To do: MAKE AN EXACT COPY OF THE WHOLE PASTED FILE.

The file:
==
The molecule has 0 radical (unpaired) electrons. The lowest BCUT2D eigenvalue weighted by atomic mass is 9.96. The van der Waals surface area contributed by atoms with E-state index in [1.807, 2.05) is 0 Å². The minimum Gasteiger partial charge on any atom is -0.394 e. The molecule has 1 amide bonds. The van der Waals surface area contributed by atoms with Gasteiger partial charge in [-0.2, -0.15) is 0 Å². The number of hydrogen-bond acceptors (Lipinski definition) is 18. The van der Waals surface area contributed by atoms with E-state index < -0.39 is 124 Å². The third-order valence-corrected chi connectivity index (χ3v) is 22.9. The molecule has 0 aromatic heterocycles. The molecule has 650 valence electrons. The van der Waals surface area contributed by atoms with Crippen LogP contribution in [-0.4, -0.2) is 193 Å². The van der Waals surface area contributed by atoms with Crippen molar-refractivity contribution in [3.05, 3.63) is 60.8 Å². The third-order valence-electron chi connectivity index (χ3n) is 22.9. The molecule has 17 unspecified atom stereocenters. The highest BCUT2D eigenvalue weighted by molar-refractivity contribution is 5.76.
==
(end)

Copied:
The molecule has 0 radical (unpaired) electrons. The lowest BCUT2D eigenvalue weighted by atomic mass is 9.96. The van der Waals surface area contributed by atoms with E-state index in [1.807, 2.05) is 0 Å². The minimum Gasteiger partial charge on any atom is -0.394 e. The molecule has 1 amide bonds. The van der Waals surface area contributed by atoms with Gasteiger partial charge in [-0.2, -0.15) is 0 Å². The number of hydrogen-bond acceptors (Lipinski definition) is 18. The van der Waals surface area contributed by atoms with E-state index < -0.39 is 124 Å². The third-order valence-corrected chi connectivity index (χ3v) is 22.9. The molecule has 0 aromatic heterocycles. The molecule has 650 valence electrons. The van der Waals surface area contributed by atoms with Crippen LogP contribution in [-0.4, -0.2) is 193 Å². The van der Waals surface area contributed by atoms with Crippen molar-refractivity contribution in [3.05, 3.63) is 60.8 Å². The third-order valence-electron chi connectivity index (χ3n) is 22.9. The molecule has 17 unspecified atom stereocenters. The highest BCUT2D eigenvalue weighted by molar-refractivity contribution is 5.76.